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Colorado town's police department shut down via text message

Posted at 10:23 PM, Mar 29, 2019
and last updated 2019-03-30 20:21:05-04

KIOWA, Colo. — Members of Kiowa’s three-man police force learned in a Friday evening text message from the town administrator that the department was being shut down and they were being laid off.

Town Administrator Joe Racine wrote in an email to the town Board of Trustees that he and the mayor had informed the police chief in person of the department's closure. And he had taken possession of Kiowa's one patrol car and changed the building’s locks.

In a text message to the town's two other officers – a part-timer and an unpaid reserve officer – he notified them that, "all operations of the Kiowa Police Department have been suspended, effective immediately." He also asked them to turn in their town keys and gear next week.

Racine told Denver7 that the town of 750 people has a limited tax base and has struggled to maintain revenue to provide services for residents.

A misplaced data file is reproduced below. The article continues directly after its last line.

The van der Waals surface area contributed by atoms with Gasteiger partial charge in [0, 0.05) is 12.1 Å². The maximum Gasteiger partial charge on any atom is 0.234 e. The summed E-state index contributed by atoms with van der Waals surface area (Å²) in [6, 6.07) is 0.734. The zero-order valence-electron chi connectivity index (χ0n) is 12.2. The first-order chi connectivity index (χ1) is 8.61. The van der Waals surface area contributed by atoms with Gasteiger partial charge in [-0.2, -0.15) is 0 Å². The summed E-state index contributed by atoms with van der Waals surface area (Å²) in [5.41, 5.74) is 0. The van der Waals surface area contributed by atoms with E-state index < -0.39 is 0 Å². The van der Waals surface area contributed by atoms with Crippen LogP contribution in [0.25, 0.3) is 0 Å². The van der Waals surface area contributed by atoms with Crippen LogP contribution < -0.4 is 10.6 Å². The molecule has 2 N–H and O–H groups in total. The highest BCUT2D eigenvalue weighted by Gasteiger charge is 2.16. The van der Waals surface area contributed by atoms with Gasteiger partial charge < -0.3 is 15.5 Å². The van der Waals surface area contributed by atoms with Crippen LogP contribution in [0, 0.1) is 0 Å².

He acknowledged that town depended on revenue from sources, like traffic ticket fines. But ticket “revenue had dropped off severely in 2018 and continue to remain low this year.”

“Kiowa certainly doesn’t have (ticket) quotas. But that was a big contributor to the town’s budget,” Racine said.

Racine said shutting down the police department was his “administrative decision.” But he added that he had the support of the town’s seven-member board of trustees, who have been concerned about providing needed services with a “very limited budget.”

On Friday, Elbert County sheriff’s deputies were patrolling the town. And Racine said he and the town board of trustees will work on a long-term agreement to have the sheriff’s office police the town.

The small town is not without some crime. The volunteer Kiowa Fire Protection District posted on its Facebook page this week that someone had vandalized five vehicles, including a fire vehicle and two private cars belonging two firefighters at the town’s Station Number One. All the vehicles had to be towed because of the damage, and fire officials were asking anyone with information to call the agency.